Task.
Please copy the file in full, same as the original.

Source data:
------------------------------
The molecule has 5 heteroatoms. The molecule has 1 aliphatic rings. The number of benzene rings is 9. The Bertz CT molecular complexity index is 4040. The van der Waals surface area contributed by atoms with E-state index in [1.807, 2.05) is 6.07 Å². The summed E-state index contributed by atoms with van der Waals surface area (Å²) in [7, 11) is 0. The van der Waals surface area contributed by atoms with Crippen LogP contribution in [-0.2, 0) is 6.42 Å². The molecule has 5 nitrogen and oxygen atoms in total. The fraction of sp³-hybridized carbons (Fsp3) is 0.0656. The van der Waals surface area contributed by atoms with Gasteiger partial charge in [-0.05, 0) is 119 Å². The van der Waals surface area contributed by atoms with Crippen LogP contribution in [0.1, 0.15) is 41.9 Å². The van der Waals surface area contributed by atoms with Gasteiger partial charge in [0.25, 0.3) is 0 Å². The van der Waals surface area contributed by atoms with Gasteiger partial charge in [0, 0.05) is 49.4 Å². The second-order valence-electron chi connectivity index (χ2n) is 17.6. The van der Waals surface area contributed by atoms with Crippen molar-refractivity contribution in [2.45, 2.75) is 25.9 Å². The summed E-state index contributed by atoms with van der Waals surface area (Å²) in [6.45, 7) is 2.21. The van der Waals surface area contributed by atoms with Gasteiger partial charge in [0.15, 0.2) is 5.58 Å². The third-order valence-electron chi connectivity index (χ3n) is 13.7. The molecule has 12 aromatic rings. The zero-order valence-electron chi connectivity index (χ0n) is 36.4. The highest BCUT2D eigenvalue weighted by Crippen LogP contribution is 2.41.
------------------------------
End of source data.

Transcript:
The molecule has 5 heteroatoms. The molecule has 1 aliphatic rings. The number of benzene rings is 9. The Bertz CT molecular complexity index is 4040. The van der Waals surface area contributed by atoms with E-state index in [1.807, 2.05) is 6.07 Å². The summed E-state index contributed by atoms with van der Waals surface area (Å²) in [7, 11) is 0. The van der Waals surface area contributed by atoms with Crippen LogP contribution in [-0.2, 0) is 6.42 Å². The molecule has 5 nitrogen and oxygen atoms in total. The fraction of sp³-hybridized carbons (Fsp3) is 0.0656. The van der Waals surface area contributed by atoms with Gasteiger partial charge in [-0.05, 0) is 119 Å². The van der Waals surface area contributed by atoms with Crippen LogP contribution in [0.1, 0.15) is 41.9 Å². The van der Waals surface area contributed by atoms with Gasteiger partial charge in [0.25, 0.3) is 0 Å². The van der Waals surface area contributed by atoms with Gasteiger partial charge in [0, 0.05) is 49.4 Å². The second-order valence-electron chi connectivity index (χ2n) is 17.6. The van der Waals surface area contributed by atoms with Crippen molar-refractivity contribution in [2.45, 2.75) is 25.9 Å². The summed E-state index contributed by atoms with van der Waals surface area (Å²) in [6.45, 7) is 2.21. The van der Waals surface area contributed by atoms with Gasteiger partial charge in [0.15, 0.2) is 5.58 Å². The third-order valence-electron chi connectivity index (χ3n) is 13.7. The molecule has 12 aromatic rings. The zero-order valence-electron chi connectivity index (χ0n) is 36.4. The highest BCUT2D eigenvalue weighted by Crippen LogP contribution is 2.41.